Unified commerce is the ability for merchants to source a full suite of POS and mobile commerce capabilities, business management solutions, and advanced cloud-based services, all from a single point of contact. It calls for one vendor, or even one dealer, that can package all the services in a single bundle in order to make implementation and management simpler — and more profitable — for any merchant.
Consider that merchants already receive services such as data and telephony from existing, trusted partners such as telecommunications and software providers, who deliver amenities such as Internet, voice communications, accounting systems, and other services that support and comprise their entire back-office environments. It is a logical and even convenient progression, then, for merchants to purchase a range of POS and mobile marketing services from these same partners as part of a larger, bundled offering.
Where omni-commerce is a consumer-facing proposition, unified commerce is a provider-to-merchant proposition, accommodating fixed, mobile and mixed environments. It allows all the elements of commerce—network design, systems integration, equipment certification, multisite deployment, marketing, sales, service, and back-office integration—to be more easily integrated and overseen by a sole, qualified and accountable supplier.
How is this even possible today? Two essential technologies now pave the way: ubiquitous broadband and cloud computing, which, together, have changed all the rules. Such interconnectivity could never have been possible if geographic location and equipment compatibility were still relevant requirements. Today, they are not. Under a unified commerce model, everything streams to and from the cloud, where connection and communication are hardware-agnostic, making seamless integration across platform and process an absolute achievable reality.
I stumbled upon a few small cap companies in the space and Spindle ($SPDL) is one that provides mobile commerce solutions for small and medium-sized businesses. Its commerce solutions comprise payment aggregation, point-of-sale, mobility, operational, and marketing services, which enable merchants to through its Yowza!! advertising platform.
More In-store for Retail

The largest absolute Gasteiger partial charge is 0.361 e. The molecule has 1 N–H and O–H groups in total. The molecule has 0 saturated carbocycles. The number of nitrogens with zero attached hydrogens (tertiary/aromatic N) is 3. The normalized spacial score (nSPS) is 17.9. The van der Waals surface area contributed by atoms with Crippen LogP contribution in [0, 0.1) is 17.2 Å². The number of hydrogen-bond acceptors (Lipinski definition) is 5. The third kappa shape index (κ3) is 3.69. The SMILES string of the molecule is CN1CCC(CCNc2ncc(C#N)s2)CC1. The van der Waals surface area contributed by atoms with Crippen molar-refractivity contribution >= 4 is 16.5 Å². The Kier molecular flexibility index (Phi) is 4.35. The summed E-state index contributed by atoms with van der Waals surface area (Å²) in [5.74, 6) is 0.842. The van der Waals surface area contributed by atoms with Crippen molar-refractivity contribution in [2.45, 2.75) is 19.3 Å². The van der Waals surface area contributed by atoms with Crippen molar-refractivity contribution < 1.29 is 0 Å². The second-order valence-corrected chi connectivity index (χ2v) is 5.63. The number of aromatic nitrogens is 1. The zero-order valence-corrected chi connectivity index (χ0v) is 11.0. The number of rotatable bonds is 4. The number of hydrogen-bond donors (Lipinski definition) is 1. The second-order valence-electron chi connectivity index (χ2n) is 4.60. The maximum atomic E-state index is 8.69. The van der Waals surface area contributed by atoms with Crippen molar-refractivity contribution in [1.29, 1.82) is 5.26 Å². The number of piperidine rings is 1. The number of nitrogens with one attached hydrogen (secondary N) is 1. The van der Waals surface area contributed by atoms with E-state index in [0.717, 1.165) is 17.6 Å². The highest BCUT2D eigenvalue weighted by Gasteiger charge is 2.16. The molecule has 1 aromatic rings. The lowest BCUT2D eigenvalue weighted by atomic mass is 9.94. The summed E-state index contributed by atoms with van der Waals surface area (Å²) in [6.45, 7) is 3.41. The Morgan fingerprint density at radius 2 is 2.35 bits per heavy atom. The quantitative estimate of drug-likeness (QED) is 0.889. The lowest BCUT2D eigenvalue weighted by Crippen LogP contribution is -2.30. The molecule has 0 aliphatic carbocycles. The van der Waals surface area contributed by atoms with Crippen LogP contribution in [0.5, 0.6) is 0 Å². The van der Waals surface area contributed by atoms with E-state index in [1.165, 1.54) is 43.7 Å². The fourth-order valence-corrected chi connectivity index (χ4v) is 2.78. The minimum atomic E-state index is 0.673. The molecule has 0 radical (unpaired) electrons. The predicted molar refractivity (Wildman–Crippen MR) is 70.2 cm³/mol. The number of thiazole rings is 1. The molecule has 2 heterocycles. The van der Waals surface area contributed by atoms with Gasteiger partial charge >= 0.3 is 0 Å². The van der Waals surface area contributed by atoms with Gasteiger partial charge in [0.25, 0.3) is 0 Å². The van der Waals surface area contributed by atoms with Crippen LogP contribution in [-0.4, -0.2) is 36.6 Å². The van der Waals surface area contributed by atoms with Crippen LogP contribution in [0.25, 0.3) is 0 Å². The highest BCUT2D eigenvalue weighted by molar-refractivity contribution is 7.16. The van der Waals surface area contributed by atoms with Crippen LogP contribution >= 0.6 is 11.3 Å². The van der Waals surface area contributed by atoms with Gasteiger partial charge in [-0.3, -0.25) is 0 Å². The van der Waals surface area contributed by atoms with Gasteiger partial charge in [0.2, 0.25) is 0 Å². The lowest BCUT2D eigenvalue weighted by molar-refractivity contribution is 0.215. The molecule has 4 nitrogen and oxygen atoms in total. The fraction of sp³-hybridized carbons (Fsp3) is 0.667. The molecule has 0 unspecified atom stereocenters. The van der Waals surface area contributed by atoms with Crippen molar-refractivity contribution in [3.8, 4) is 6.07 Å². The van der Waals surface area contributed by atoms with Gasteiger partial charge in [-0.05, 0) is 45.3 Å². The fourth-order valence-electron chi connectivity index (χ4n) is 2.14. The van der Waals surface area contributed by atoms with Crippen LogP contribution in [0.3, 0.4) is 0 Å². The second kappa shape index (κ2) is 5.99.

Unified commerce solutions can also transcend just technology. Retailers can use these services to create incentivized campaigns with an outreach component that drives traffic to the store. Once there, consumers can receive a beaconing push notification with a relevant cross-sell or upsell opportunity, hypothetically for stale inventory the retailer wants to unload. Through in-house Wi-Fi, consumers can receive additional product information, while in the aisle, to help close the sale. The transaction is also monitored via video to protect both the store and shoppers; and all the while, through shopper participation, the retailer is harvesting vital consumer metrics that will help further refine future campaigns.
This is “big data” analytics and cloud computing at its best, which is usually the realm of enterprise business, but is now available even to the modest local merchant, thus leveling the competitive playing field. The merchant now benefits from a host of seamlessly interconnected marketing, transactional, and operational services, both core to the business and ancillary, whose blended totality goes far beyond the limitations of “omnicommerce.”
This new paradigm can be referred to as unified commerce, an all-in-one business-building and business-managing solution. As merchants find it easier to source a full range of these items and implement these bundled services, they will drive the next generation of marketing, POS, and business services toward ubiquity, enabling the steady evolution of the dynamic mobile economy.
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